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Also curious to know if it’s any stronger of a pump? I’m putting a pile of parts together for my 98 to SAS it. I’ve got a yota pump that was already drilled and tapped for hydro. I’ve read that the stock rangers pumps don’t have enough flow to use for hydro assist. I’ll be running 35s as well. Also read that the stock yota boxes don’t have much power on their own for 35s either, however a buddy is running 40s and doesn’t complain..


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Discussion Starter #4
Nice upgrade!! any way I could talk you out of a tracing of the adapter??
Hey 1sicbronconut, I don't have a tracing (all of the design work is in a format used for laser cutting), but it's pretty easy to measure the bolt hole patterns for the pump + OE bracket and play with how you want the adapter to work, but about three dimensions (fore/aft/clocking) need to be damn near perfect for it to work. I had to make an additional bracket to space the pump perfectly to make the pulley line up. I'm selling the brackets + all the hardware for $59.99 shipped. If you decide to do your own please share the results, I'd love to see what you come up with! -Ben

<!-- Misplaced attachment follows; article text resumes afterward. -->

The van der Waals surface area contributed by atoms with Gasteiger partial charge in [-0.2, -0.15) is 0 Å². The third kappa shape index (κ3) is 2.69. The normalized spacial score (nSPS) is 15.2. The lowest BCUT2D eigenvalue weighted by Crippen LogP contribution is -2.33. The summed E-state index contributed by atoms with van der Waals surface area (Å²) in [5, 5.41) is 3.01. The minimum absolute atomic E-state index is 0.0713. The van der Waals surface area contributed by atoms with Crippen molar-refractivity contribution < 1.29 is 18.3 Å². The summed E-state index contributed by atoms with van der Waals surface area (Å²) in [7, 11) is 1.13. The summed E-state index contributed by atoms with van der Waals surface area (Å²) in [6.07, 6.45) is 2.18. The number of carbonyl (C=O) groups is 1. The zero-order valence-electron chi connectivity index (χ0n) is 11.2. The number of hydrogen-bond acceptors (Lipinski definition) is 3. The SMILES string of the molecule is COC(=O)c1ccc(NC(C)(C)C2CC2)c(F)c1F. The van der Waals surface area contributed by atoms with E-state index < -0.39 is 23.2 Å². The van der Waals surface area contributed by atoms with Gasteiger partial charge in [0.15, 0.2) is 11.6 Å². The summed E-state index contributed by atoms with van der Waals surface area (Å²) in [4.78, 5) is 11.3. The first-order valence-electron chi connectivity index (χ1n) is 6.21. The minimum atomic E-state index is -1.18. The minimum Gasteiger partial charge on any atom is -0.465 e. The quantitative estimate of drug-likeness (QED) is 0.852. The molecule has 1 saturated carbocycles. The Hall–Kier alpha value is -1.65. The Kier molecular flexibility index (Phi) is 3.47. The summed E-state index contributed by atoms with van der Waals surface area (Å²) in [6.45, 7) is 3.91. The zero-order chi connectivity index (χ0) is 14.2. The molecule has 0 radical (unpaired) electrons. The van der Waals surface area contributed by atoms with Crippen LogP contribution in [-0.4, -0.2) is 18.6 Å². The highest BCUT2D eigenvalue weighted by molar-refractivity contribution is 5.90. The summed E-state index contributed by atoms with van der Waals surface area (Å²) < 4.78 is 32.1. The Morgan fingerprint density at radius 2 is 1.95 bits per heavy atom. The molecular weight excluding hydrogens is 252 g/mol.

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Discussion Starter #5
Also curious to know if it’s any stronger of a pump? I’m putting a pile of parts together for my 98 to SAS it. I’ve got a yota pump that was already drilled and tapped for hydro. I’ve read that the stock rangers pumps don’t have enough flow to use for hydro assist. I’ll be running 35s as well. Also read that the stock yota boxes don’t have much power on their own for 35s either, however a buddy is running 40s and doesn’t complain..


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Hey Macneil -- the flow rate between the two pumps (OE Ranger and the Jeep Saginaw) is set very similar but yes, the Saginaw TC is a stronger pump design. You can get a TC in basically whatever flow rate and configuration you want (the stocker is about 850psi, you can get 1,200psi TCs, even 1,600psi and higher), so starting with a TC would be a good basis for a full hydro design. Let us know what you end up doing! -Ben
 

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I’ll certainly have to look into snagging one from a u pull whenever they open back up around here.